Showing 26 posts in Operations & Transactions.
Admit and Legislators Acknowledge That Real Estate Professionals Are Human and Need Protection From Harmless Errors
Ohio and other states where Frost Brown Todd has offices have long had witness and/or notary requirements for the execution of mortgages. Ohio Revised Code Section 5301.01 provides that a “mortgage . . . shall be signed by the . . . mortgagor. . . . The signing shall be acknowledged by the . . . mortgagor . . . before a . . . notary public . . . who shall certify the acknowledgment and subscribe [his or her] name to the certificate of the acknowledgment.” Bankruptcy trustees often try to use their “strong arm” powers to defeat recorded mortgages in order to remove the lien from property of the bankruptcy estate, if the recorded mortgage was defectively executed under state law (in the alternative, the bankruptcy trustee can preserve the lien for the benefit of the bankruptcy estate).
 Bankruptcy trustees so-called strong arm powers include their avoidance powers: the right to avoid competing parties’ interests by acting as if the trustee was a judicial lien creditor, an execution creditor, or a bona fide purchaser. See 11 U.S.C. Section 544. A Chapter 11 Debtor-in-possession can also exercise the strong arm powers. Read More ›
The fortunes of those who owe you money can vary over the years. This blog post explores how Ohio judgment creditors can capture their share of a judgment debtor’s improving financial situation. Read More ›
The number of tech companies offering alternatives to traditional banks has increased severalfold in recent years, piquing the attention of state and federal regulators. For FinTech companies engaged in certain aspects of the “business of banking,” a special purpose national bank (SPNB) charter may be one avenue for ensuring continued compliance with applicable regulations. Read More ›
Experienced counsel who regularly litigate for or against federally chartered and regulated financial institutions appreciate the differences that apply when a federally chartered and regulated financial institution is the plaintiff or defendant. All businesses maintain books and records needed to operate the business and meet the universally applicable reporting obligations (taxes and perhaps audited financial statements). Federally chartered and regulated financial institutions also retain records required to meet regulators’ requirements of all types including safety and soundness, specific nondiscrimination rules, etc. The existence of these additional documents impacts both sides of the document production work (requesting and producing).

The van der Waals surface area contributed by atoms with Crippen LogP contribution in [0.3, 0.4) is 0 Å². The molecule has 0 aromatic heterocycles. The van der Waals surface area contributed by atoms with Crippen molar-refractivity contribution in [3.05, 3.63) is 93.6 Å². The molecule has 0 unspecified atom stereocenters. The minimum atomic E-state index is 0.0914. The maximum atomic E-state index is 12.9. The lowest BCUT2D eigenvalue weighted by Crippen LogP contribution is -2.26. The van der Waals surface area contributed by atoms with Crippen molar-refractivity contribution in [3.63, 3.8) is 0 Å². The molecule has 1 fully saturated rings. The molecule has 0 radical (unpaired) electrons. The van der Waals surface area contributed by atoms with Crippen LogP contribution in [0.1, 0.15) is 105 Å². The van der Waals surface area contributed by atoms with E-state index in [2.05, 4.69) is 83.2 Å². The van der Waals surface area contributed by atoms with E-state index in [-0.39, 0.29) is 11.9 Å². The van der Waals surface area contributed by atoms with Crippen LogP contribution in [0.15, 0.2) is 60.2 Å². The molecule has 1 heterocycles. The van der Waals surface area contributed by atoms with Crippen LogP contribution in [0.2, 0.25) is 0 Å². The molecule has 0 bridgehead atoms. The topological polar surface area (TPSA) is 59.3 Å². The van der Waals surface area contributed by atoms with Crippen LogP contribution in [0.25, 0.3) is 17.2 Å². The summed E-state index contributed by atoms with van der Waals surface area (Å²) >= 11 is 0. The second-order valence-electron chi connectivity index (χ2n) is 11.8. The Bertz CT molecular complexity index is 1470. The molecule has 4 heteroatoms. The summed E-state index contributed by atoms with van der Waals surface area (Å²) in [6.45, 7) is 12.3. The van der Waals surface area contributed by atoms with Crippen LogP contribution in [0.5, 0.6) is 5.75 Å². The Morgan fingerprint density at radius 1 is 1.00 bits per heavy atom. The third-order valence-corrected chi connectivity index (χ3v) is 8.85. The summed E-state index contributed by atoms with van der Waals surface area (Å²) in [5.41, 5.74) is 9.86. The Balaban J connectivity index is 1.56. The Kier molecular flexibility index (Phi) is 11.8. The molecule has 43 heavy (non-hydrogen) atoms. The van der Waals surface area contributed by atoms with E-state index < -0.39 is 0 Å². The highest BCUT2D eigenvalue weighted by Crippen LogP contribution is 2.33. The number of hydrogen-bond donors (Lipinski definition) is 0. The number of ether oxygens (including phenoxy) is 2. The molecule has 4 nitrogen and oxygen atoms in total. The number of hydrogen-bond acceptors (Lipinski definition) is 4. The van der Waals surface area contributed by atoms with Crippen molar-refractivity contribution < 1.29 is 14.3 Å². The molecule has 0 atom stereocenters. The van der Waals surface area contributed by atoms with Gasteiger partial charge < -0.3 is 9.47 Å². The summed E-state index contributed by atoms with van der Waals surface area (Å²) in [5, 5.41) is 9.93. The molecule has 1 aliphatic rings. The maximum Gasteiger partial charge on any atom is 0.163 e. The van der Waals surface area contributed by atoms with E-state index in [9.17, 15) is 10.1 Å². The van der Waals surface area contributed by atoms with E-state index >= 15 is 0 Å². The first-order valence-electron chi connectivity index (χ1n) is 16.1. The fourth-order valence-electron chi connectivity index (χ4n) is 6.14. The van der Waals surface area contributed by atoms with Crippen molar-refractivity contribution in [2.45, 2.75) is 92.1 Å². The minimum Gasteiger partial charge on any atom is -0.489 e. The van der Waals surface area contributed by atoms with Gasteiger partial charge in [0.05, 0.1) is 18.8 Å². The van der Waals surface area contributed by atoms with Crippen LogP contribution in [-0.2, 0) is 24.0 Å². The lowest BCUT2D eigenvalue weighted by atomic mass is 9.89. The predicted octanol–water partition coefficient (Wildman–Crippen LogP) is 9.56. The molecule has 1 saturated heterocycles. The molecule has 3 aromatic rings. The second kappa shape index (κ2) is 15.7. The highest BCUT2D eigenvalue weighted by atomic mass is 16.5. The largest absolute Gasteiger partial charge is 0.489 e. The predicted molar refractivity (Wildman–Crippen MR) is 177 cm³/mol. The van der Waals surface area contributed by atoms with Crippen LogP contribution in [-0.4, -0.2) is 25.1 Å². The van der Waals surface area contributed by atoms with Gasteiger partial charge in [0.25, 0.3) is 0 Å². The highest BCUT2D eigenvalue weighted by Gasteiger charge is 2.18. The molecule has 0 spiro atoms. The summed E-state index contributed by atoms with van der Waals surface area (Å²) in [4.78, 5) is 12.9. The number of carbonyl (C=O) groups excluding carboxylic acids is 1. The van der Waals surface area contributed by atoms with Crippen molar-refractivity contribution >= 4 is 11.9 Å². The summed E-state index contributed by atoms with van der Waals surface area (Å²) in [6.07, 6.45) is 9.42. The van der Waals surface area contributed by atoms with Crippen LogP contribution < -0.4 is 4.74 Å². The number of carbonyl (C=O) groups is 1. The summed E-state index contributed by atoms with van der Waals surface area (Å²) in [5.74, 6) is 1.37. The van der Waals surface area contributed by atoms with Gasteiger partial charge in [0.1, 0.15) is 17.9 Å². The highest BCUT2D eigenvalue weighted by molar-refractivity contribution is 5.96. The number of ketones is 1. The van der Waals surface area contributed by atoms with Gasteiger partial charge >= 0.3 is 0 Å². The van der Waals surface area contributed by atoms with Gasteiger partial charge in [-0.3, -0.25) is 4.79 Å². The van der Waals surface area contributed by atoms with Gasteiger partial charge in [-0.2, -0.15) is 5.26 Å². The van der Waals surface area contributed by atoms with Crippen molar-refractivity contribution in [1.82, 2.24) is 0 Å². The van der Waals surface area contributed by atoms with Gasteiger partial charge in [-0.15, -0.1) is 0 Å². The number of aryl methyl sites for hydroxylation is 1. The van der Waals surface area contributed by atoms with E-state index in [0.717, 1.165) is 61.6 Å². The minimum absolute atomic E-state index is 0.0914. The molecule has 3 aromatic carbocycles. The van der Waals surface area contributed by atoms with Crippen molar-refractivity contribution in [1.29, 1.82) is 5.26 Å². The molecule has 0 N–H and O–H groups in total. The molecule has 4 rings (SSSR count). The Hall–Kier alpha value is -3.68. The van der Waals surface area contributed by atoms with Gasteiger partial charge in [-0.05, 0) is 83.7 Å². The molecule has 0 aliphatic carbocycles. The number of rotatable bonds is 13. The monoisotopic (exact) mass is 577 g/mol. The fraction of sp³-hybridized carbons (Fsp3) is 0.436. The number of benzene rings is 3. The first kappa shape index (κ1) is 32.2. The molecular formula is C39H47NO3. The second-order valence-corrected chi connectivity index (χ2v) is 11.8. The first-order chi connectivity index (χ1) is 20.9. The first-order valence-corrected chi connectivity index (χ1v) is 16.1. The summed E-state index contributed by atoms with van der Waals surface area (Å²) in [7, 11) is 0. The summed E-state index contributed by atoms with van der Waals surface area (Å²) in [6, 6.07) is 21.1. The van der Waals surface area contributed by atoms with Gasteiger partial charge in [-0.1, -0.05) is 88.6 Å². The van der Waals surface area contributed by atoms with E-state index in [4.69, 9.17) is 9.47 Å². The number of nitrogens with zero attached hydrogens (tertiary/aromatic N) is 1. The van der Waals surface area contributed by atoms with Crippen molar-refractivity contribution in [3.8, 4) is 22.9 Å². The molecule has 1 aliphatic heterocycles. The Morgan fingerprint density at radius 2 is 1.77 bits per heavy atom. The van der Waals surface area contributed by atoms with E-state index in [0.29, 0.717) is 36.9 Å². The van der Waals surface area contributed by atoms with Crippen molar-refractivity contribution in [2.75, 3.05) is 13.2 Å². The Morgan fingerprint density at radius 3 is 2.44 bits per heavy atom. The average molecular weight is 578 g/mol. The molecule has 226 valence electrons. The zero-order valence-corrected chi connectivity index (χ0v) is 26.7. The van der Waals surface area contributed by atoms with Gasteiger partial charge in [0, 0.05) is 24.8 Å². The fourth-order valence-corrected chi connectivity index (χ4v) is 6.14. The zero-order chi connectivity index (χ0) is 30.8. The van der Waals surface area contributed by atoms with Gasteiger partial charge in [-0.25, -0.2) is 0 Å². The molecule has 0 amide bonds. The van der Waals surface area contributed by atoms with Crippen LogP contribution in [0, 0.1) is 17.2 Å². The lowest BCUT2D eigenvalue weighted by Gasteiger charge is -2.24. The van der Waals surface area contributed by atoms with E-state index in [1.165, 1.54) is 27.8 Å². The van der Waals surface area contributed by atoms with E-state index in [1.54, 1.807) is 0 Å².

See, for example, the Community Reinvestment Act (12 U.S.C. Section 2901 et seq.) and laws against redlining. Unique information must be acquired, manipulated and retained to meet these financial industry specific rules. Read More ›
The traditional ATM is a truly ubiquitous part of our culture. Although the first American ATM was not installed until the fall of 1969 in New York City, most Americans, regardless of geography, probably cannot imagine life without the ease and convenience they provide. And this story is now likely to be repeated with Bitcoin ATMs. Read More ›
As previously discussed, Bitcoin ATMs are a growing industry, offering consumers great flexibility in exchanging Bitcoin tokens for cash, or purchasing Bitcoin tokens for cash, via standalone kiosks. Many merchants are starting to get on-board with owning, or leasing space to, Bitcoin ATMs as a way to serve an expanding market. Read More ›
Lost in the headlines over the SEC’s recent pronouncements on cryptocurrency was important practical advice for both promoters of and participants in initial coin offerings (ICOs). Read More ›
FinCEN Cracks-Down on Yet Another Alleged Illegitimate Virtual Currency Exchange, Raising More Concerns for Legitimate Exchanges
The Financial Crimes Enforcement Network (FinCEN) takes first action against a foreign-located money service business
This article was originally published on July 7, 2017 in Bitcoin Magazine, a subsidiary of BTC Media, LLC.
Initial Coin Offerings (ICOs) are where cryptographic computing and federal securities laws collide. As investors lacking the technical expertise of early market entrants throw their money into cryptocurrency presales, regulatory agencies like the U.S. Securities and Exchange Commission cannot be expected to sit on the sidelines much longer. Read More ›
Prepaid cards are increasingly popular—they are frequently used instead of traditional bank accounts to shop, withdraw cash from ATMs, pay for healthcare costs from health savings accounts, distribute natural disaster aid, and pay wages. Read More ›
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Courtney Rogers Perrin practices in the Nashville office as a member of the Firm’s Electronic Payments and Blockchain practice groups. She assists clients with regulatory compliance, contract negotiations, acquisitions and fund formation relating to credit card processing and fintech enterprises, including smart contracts and virtual currency matters.